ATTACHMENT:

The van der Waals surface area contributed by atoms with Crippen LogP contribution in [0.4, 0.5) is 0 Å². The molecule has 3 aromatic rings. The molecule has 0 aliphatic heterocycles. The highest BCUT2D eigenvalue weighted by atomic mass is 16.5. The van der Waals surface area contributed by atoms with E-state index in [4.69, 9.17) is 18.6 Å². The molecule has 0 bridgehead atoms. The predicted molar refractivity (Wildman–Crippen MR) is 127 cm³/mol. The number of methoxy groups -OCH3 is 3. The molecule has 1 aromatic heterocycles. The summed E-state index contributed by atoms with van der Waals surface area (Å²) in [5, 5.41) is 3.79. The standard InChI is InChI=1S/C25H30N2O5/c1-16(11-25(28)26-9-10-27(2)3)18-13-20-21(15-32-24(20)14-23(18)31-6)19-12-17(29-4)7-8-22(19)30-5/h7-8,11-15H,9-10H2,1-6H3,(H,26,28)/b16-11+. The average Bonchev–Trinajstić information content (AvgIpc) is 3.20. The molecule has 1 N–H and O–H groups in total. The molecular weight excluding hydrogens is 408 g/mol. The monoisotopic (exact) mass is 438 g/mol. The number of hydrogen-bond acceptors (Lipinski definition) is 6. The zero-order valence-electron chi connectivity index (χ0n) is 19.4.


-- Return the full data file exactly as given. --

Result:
The van der Waals surface area contributed by atoms with Crippen LogP contribution in [0.4, 0.5) is 0 Å². The molecule has 3 aromatic rings. The molecule has 0 aliphatic heterocycles. The highest BCUT2D eigenvalue weighted by atomic mass is 16.5. The van der Waals surface area contributed by atoms with E-state index in [4.69, 9.17) is 18.6 Å². The molecule has 0 bridgehead atoms. The predicted molar refractivity (Wildman–Crippen MR) is 127 cm³/mol. The number of methoxy groups -OCH3 is 3. The molecule has 1 aromatic heterocycles. The summed E-state index contributed by atoms with van der Waals surface area (Å²) in [5, 5.41) is 3.79. The standard InChI is InChI=1S/C25H30N2O5/c1-16(11-25(28)26-9-10-27(2)3)18-13-20-21(15-32-24(20)14-23(18)31-6)19-12-17(29-4)7-8-22(19)30-5/h7-8,11-15H,9-10H2,1-6H3,(H,26,28)/b16-11+. The average Bonchev–Trinajstić information content (AvgIpc) is 3.20. The molecule has 1 N–H and O–H groups in total. The molecular weight excluding hydrogens is 408 g/mol. The monoisotopic (exact) mass is 438 g/mol. The number of hydrogen-bond acceptors (Lipinski definition) is 6. The zero-order valence-electron chi connectivity index (χ0n) is 19.4.